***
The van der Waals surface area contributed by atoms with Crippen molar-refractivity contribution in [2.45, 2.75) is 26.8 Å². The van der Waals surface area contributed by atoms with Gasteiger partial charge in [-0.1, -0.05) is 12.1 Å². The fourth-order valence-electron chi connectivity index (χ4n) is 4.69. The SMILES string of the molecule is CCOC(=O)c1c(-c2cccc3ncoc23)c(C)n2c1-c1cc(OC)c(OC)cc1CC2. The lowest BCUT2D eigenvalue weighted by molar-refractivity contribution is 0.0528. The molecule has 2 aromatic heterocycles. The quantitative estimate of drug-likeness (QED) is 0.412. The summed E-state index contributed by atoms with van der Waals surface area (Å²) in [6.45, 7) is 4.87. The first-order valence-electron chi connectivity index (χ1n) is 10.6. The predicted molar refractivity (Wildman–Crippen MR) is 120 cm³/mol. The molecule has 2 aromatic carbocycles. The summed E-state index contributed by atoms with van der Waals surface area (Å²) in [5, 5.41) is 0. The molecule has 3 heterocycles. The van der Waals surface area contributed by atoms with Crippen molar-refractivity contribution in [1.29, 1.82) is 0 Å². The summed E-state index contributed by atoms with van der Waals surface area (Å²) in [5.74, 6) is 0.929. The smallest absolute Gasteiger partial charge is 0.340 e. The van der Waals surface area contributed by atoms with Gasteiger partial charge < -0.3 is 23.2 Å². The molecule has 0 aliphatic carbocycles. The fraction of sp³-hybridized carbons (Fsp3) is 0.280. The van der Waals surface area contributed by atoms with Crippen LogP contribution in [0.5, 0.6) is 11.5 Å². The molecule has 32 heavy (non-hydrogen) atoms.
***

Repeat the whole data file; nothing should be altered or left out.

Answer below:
The van der Waals surface area contributed by atoms with Crippen molar-refractivity contribution in [2.45, 2.75) is 26.8 Å². The van der Waals surface area contributed by atoms with Gasteiger partial charge in [-0.1, -0.05) is 12.1 Å². The fourth-order valence-electron chi connectivity index (χ4n) is 4.69. The SMILES string of the molecule is CCOC(=O)c1c(-c2cccc3ncoc23)c(C)n2c1-c1cc(OC)c(OC)cc1CC2. The lowest BCUT2D eigenvalue weighted by molar-refractivity contribution is 0.0528. The molecule has 2 aromatic heterocycles. The quantitative estimate of drug-likeness (QED) is 0.412. The summed E-state index contributed by atoms with van der Waals surface area (Å²) in [6.45, 7) is 4.87. The first-order valence-electron chi connectivity index (χ1n) is 10.6. The predicted molar refractivity (Wildman–Crippen MR) is 120 cm³/mol. The molecule has 2 aromatic carbocycles. The summed E-state index contributed by atoms with van der Waals surface area (Å²) in [5, 5.41) is 0. The molecule has 3 heterocycles. The van der Waals surface area contributed by atoms with Crippen molar-refractivity contribution in [1.29, 1.82) is 0 Å². The summed E-state index contributed by atoms with van der Waals surface area (Å²) in [5.74, 6) is 0.929. The smallest absolute Gasteiger partial charge is 0.340 e. The van der Waals surface area contributed by atoms with Gasteiger partial charge < -0.3 is 23.2 Å². The molecule has 0 aliphatic carbocycles. The fraction of sp³-hybridized carbons (Fsp3) is 0.280. The van der Waals surface area contributed by atoms with Crippen LogP contribution in [0.5, 0.6) is 11.5 Å². The molecule has 32 heavy (non-hydrogen) atoms.